With a large amount of university teaching needing to take place online, webinars are now more popular than ever before. Most webinar platforms enable those participating to stream their videos for all or a part of each session. The option for anonymity or invisibility is new to teachers and students used to in-person teaching environments.
Join us for a discussion of recent publications about camera use during webinars.
For different sides of the argument, our key readings are two recent blog posts:
- Maha Bali’s About that Webcam Obsession You’re Having,
- Doug Lemov’s Cameras On: A Response to the Outrage.
Questions to consider
- Does this match your experiences of teaching/supporting teaching through webinars?
- What other arguments could be brought for or against having cameras on?
- Would you expect students and teachers to have different attitudes towards camera use? If so, why?
Although not directly about webinars, student anonymity is discussed in Using anonymity in online interactive EFL learning: International students’ perceptions and practices and social presence is explored in Social presence in online learning communities: the role of personal profiles.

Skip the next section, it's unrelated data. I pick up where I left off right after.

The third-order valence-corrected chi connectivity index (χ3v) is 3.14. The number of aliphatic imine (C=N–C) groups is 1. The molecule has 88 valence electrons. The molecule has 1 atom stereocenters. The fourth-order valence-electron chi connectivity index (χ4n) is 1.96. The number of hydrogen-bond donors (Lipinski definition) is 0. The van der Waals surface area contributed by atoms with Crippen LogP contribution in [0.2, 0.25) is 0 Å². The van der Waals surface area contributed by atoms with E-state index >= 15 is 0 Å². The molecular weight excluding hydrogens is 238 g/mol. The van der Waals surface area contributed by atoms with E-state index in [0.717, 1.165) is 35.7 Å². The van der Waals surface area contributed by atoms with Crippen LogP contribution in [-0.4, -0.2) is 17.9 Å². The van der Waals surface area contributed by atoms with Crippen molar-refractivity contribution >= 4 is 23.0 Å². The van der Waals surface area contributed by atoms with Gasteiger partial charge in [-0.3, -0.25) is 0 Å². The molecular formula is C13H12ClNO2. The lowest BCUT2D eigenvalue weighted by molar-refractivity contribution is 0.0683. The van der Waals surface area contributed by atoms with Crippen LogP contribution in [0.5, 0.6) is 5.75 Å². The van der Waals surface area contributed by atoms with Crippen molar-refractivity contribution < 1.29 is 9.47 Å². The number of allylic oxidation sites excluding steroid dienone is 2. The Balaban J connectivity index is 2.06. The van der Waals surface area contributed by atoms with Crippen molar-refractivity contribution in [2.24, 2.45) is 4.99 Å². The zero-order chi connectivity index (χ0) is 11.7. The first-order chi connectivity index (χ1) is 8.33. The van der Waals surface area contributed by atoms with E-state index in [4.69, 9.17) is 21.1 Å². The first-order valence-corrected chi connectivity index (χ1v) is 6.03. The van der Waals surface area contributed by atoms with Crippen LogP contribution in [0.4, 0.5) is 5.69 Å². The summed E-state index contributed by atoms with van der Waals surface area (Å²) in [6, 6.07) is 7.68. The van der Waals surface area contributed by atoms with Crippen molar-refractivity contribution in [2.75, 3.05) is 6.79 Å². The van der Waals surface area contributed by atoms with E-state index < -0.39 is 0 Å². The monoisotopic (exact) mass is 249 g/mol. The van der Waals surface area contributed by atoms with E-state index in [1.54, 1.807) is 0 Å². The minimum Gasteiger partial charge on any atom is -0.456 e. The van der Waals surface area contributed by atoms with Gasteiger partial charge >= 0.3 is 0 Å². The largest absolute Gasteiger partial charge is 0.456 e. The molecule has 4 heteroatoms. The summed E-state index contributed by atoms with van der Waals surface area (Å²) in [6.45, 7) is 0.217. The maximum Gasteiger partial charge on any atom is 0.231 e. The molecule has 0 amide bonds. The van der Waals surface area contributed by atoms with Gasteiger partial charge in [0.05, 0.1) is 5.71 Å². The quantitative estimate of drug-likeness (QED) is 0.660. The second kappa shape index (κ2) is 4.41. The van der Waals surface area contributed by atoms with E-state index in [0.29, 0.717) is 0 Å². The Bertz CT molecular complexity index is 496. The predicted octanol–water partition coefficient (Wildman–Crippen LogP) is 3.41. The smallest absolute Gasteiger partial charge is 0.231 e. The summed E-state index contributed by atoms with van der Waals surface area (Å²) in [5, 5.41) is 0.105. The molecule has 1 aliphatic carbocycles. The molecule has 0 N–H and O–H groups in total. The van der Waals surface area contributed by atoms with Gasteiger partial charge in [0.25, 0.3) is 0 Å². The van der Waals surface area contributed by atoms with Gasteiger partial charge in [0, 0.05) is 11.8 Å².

Multimedia Learning Theory can also add to the debate, see for example Mayer’s Cambridge Handbook of Multimedia Learning, especially Chapter 13, ‘Principles of Multimedia Learning Based on Social Cues: Personalization, Voice and Image Principles’. A very different, but equally relevant theoretical lens is offered by the philosopher Levinas, as argued in Levinas and the ‘inter-face’: The ethical challenge of online education.
For fiction projections of how real-time video sharing might affect the world, Michael Hedges has written about Infinite Jest: how David Foster Wallace’s classic nineties novel foreshadowed the Year of Zoom through its satirical history of how ‘videophony,’ which, after ‘an interval of huge consumer popularity … collapsed like a kicked tent.’ Alternatively, or additionally, watch David Cronenberg’s classic 1980s body horror Videodrome, which goes to very strange places when exploring the ways in which the humans and television screens interact.